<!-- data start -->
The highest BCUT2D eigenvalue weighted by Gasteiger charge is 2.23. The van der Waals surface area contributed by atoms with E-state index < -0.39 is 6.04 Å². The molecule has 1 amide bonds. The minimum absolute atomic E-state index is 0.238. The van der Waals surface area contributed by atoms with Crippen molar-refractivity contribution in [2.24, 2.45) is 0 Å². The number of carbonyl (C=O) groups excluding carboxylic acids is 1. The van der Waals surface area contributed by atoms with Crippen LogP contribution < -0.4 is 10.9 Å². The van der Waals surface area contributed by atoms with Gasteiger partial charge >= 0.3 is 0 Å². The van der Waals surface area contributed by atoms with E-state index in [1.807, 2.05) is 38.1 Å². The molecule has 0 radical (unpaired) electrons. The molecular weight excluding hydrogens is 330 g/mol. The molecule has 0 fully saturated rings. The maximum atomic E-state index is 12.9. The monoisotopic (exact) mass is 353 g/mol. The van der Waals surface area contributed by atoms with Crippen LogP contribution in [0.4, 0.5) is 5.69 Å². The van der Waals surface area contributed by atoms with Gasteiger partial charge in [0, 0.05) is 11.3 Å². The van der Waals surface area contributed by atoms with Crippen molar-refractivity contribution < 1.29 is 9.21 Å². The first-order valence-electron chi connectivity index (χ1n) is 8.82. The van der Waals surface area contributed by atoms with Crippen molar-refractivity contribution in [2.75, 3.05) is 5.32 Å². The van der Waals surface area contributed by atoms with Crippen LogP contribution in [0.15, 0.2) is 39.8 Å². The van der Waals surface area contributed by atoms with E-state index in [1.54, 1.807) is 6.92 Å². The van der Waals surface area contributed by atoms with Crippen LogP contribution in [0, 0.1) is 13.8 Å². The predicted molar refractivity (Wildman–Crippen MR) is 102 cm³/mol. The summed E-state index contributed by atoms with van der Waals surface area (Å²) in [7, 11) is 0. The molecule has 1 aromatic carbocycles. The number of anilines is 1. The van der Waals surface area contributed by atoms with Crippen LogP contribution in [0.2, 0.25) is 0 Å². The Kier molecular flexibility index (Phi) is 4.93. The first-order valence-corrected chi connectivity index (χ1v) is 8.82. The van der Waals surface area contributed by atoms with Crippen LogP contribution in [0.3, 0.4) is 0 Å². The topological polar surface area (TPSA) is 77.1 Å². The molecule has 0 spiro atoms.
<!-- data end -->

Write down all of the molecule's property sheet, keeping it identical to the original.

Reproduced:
The highest BCUT2D eigenvalue weighted by Gasteiger charge is 2.23. The van der Waals surface area contributed by atoms with E-state index < -0.39 is 6.04 Å². The molecule has 1 amide bonds. The minimum absolute atomic E-state index is 0.238. The van der Waals surface area contributed by atoms with Crippen molar-refractivity contribution in [2.24, 2.45) is 0 Å². The number of carbonyl (C=O) groups excluding carboxylic acids is 1. The van der Waals surface area contributed by atoms with Crippen LogP contribution < -0.4 is 10.9 Å². The van der Waals surface area contributed by atoms with Gasteiger partial charge >= 0.3 is 0 Å². The van der Waals surface area contributed by atoms with E-state index in [1.807, 2.05) is 38.1 Å². The molecule has 0 radical (unpaired) electrons. The molecular weight excluding hydrogens is 330 g/mol. The molecule has 0 fully saturated rings. The maximum atomic E-state index is 12.9. The monoisotopic (exact) mass is 353 g/mol. The van der Waals surface area contributed by atoms with Crippen LogP contribution in [0.4, 0.5) is 5.69 Å². The van der Waals surface area contributed by atoms with Gasteiger partial charge in [0, 0.05) is 11.3 Å². The van der Waals surface area contributed by atoms with Crippen molar-refractivity contribution < 1.29 is 9.21 Å². The first-order valence-electron chi connectivity index (χ1n) is 8.82. The van der Waals surface area contributed by atoms with Crippen molar-refractivity contribution in [2.75, 3.05) is 5.32 Å². The van der Waals surface area contributed by atoms with Crippen LogP contribution in [0.15, 0.2) is 39.8 Å². The van der Waals surface area contributed by atoms with E-state index in [1.54, 1.807) is 6.92 Å². The van der Waals surface area contributed by atoms with Crippen LogP contribution in [0, 0.1) is 13.8 Å². The predicted molar refractivity (Wildman–Crippen MR) is 102 cm³/mol. The summed E-state index contributed by atoms with van der Waals surface area (Å²) in [7, 11) is 0. The molecule has 1 aromatic carbocycles. The number of anilines is 1. The van der Waals surface area contributed by atoms with Crippen LogP contribution in [0.2, 0.25) is 0 Å². The Kier molecular flexibility index (Phi) is 4.93. The first-order valence-corrected chi connectivity index (χ1v) is 8.82. The van der Waals surface area contributed by atoms with Crippen LogP contribution in [0.3, 0.4) is 0 Å². The topological polar surface area (TPSA) is 77.1 Å². The molecule has 0 spiro atoms.